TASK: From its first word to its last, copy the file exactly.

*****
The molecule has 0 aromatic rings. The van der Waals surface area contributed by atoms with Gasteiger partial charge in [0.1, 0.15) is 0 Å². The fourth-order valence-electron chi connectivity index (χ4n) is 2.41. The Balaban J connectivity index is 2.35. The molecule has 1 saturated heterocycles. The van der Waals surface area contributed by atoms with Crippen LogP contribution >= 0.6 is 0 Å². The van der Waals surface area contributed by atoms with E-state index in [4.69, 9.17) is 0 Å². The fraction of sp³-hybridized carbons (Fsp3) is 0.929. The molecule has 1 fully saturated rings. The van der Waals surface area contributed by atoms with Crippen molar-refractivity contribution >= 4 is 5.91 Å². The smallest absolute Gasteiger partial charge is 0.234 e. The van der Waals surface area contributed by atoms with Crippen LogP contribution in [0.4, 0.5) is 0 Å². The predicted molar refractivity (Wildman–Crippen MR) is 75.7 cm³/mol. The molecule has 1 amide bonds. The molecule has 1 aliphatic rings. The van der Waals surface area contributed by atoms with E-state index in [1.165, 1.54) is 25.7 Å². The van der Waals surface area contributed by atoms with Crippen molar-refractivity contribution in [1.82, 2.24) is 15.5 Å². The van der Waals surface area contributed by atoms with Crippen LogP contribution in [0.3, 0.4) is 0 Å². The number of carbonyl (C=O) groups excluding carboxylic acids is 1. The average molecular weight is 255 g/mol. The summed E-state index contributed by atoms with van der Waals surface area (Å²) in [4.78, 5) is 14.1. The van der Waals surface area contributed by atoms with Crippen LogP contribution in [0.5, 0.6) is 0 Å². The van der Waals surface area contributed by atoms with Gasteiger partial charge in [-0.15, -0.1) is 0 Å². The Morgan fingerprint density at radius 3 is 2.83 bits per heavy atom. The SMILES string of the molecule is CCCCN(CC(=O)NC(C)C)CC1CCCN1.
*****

The molecule has 0 aromatic rings. The van der Waals surface area contributed by atoms with Gasteiger partial charge in [0.1, 0.15) is 0 Å². The fourth-order valence-electron chi connectivity index (χ4n) is 2.41. The Balaban J connectivity index is 2.35. The molecule has 1 saturated heterocycles. The van der Waals surface area contributed by atoms with Crippen LogP contribution >= 0.6 is 0 Å². The van der Waals surface area contributed by atoms with E-state index in [4.69, 9.17) is 0 Å². The fraction of sp³-hybridized carbons (Fsp3) is 0.929. The molecule has 1 fully saturated rings. The van der Waals surface area contributed by atoms with Crippen molar-refractivity contribution >= 4 is 5.91 Å². The smallest absolute Gasteiger partial charge is 0.234 e. The van der Waals surface area contributed by atoms with Crippen LogP contribution in [0.4, 0.5) is 0 Å². The predicted molar refractivity (Wildman–Crippen MR) is 75.7 cm³/mol. The molecule has 1 amide bonds. The molecule has 1 aliphatic rings. The van der Waals surface area contributed by atoms with E-state index in [1.165, 1.54) is 25.7 Å². The van der Waals surface area contributed by atoms with Crippen molar-refractivity contribution in [1.82, 2.24) is 15.5 Å². The van der Waals surface area contributed by atoms with Crippen LogP contribution in [0.3, 0.4) is 0 Å². The number of carbonyl (C=O) groups excluding carboxylic acids is 1. The average molecular weight is 255 g/mol. The summed E-state index contributed by atoms with van der Waals surface area (Å²) in [4.78, 5) is 14.1. The van der Waals surface area contributed by atoms with Crippen LogP contribution in [0.5, 0.6) is 0 Å². The van der Waals surface area contributed by atoms with Gasteiger partial charge in [-0.15, -0.1) is 0 Å². The Morgan fingerprint density at radius 3 is 2.83 bits per heavy atom. The SMILES string of the molecule is CCCCN(CC(=O)NC(C)C)CC1CCCN1.